“The worst thing is to mourn a person who is still alive.” These were the words of a Bonteheuwel resident whose mother suffers from dementia.
She told the Athlone News their story while the spotlight is on mental health awareness during October.
According to Dementia SA, dementia is a term used to describe the symptoms that occur when the brain is affected by specific diseases and conditions including the Alzheimer’s disease and stroke. Dementia is a progressive disease, which means that the symptoms will gradually worsen depending on the individual.
The disease takes control of the victim in stages and eventually takes over completely but it also has a huge effect on the caregiver.
Hettie Gray, 89, started to display symptoms of dementia two years ago when she started to misplace items and had short-term memory liss.
Last year, when her granddaughter whom she looked after died at the age of 22, more symptoms started to show.
Shirley described her mother as a gentle, intelligent woman who loved to read and still does. She said her mother was a good-hearted person who always saw the best in people. She was God fearing and never missed a church service.
Ms Gray worked at the Ruyterwacht swimming pool as a tea lady during her late 40s and later, because of her passion for swimming, she started to coach children during the school holidays.
Shirley explained how the disease took hold of her mother.
“When my niece died, my mom broke down. They were joined by the hip. She started to pick up anything shiny like papers, packets, or bottle tops and hide it in her bra. We never knew what we were going to find in her bra. She was never a big eater but she ate well and then she started to eat all the time, forgetting that she had already eaten. Sometimes she would drink up to 10 cups of tea, forgetting that she already had a cup.”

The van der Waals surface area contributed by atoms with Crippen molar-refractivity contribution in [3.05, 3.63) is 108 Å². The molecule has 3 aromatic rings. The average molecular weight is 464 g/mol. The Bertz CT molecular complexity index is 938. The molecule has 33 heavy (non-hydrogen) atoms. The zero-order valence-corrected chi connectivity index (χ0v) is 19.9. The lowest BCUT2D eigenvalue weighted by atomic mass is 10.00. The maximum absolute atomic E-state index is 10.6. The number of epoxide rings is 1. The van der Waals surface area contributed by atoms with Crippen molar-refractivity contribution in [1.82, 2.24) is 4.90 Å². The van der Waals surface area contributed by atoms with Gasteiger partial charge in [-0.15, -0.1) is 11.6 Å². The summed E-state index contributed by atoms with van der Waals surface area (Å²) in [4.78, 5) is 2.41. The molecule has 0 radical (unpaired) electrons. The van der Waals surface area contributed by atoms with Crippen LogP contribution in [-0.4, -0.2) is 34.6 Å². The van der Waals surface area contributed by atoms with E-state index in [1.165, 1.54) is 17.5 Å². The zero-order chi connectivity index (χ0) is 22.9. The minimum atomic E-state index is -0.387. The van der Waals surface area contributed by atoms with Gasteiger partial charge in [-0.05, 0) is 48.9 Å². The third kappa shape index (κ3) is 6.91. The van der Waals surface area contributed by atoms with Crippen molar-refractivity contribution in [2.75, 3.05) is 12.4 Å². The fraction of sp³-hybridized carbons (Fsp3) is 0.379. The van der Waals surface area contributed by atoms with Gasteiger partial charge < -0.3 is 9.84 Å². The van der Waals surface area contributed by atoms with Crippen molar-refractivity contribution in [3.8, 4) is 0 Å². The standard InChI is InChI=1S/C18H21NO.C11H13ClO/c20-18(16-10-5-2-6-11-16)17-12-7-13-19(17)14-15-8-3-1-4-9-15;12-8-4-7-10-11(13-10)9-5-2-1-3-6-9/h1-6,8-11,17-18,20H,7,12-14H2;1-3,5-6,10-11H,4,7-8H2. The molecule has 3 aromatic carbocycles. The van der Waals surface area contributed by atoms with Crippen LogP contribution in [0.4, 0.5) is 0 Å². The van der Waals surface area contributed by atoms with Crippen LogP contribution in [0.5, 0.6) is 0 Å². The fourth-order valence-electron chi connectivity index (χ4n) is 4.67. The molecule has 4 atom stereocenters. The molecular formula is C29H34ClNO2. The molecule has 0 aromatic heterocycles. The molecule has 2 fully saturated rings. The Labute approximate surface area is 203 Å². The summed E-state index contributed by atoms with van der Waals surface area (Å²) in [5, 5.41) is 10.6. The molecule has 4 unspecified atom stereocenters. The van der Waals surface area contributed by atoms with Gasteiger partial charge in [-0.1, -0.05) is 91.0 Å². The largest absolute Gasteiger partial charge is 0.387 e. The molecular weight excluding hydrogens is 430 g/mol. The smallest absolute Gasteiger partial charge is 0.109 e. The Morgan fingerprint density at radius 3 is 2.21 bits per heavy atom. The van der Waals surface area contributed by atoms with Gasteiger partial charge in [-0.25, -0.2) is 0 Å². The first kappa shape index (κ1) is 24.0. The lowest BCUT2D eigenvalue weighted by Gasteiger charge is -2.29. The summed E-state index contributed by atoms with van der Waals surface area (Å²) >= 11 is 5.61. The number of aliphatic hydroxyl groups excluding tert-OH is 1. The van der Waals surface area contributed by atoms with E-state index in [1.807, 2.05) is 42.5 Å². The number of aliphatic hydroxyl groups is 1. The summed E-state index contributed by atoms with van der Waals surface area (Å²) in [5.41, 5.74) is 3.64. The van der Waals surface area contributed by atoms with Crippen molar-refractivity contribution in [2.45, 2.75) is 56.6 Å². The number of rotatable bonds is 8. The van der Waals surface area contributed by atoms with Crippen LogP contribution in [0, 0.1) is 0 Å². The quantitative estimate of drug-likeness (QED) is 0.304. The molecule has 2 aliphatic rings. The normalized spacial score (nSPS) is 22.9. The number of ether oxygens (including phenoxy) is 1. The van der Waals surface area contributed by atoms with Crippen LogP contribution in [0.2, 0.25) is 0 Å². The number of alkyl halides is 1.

Shirley said her mother was a social butterfly and still visits one friend in the road but that everyone was aware of her condition and often brought her back home if she wandered in the street.
During the stages of dementia, the victim might struggle to communicate normally, suffer from a loss of memory, and experience mood changes as parts of the brain which control emotion are affected by the disease. They may also feel sad, angry, and frightened about what is happening to them.
A month ago Ms Gray started to become aggressive and violent and according to Shirley she would often accuse her family members of trying to stab her or kill her.
Shirley said the disease has not only consumed her mother but has stripped her of all the wonderful traits that she had.
“It is a horrible disease that emotionally and mentally drains you as the caregiver. I have become very tired but I try not to lose myself to this illness. In the beginning I would try to reason with her and advise her but I have learnt not to argue with her but go with the flow because this is not her speaking, it is dementia.
“I will never put her in a old-aged home. My mother took care of me and now I will take of her. I will never give up on her, she needs to be in her own surroundings.”
At night, Shirley helps her mother to the bathroom and sleeps next to her as well because she is afraid of sleeping alone. She said that it is important for her mother’s muscles to remain active so she often walks in the street with her.
Shirley said that her worst thing is to mourn someone who is still alive while watching the disease consume them.
“Sometimes I just want to talk to my mother but she won’t understand what I am saying. You have to watch it steal your loved one and there is nothing you can do about it. The one thing you must try to do is not allow it to consume you as well, as it can take over your life because once the person is gone you will wonder what to do with all your time.
“I go to church on a Monday evening to pray and just socialise with people so that I can also get out. You are so busy caring for the person that you forget to eat and all of a sudden you feel dizzy or you stand and eat,” she said.
Shirley said that it is very difficult to speak about her mother’s condition to other people because not many people understand the disease.
Her advice to others who are caring for people with dementia: “Go for a walk, take a few minutes for yourself and do not feel guilty. Take care of yourself and trust them with other people. When you bath them do not put them under the shower or in a bath, they are scared of that. Place them on the toilet pot and bath them top first and then cover them and then bottom, they still want their privacy.”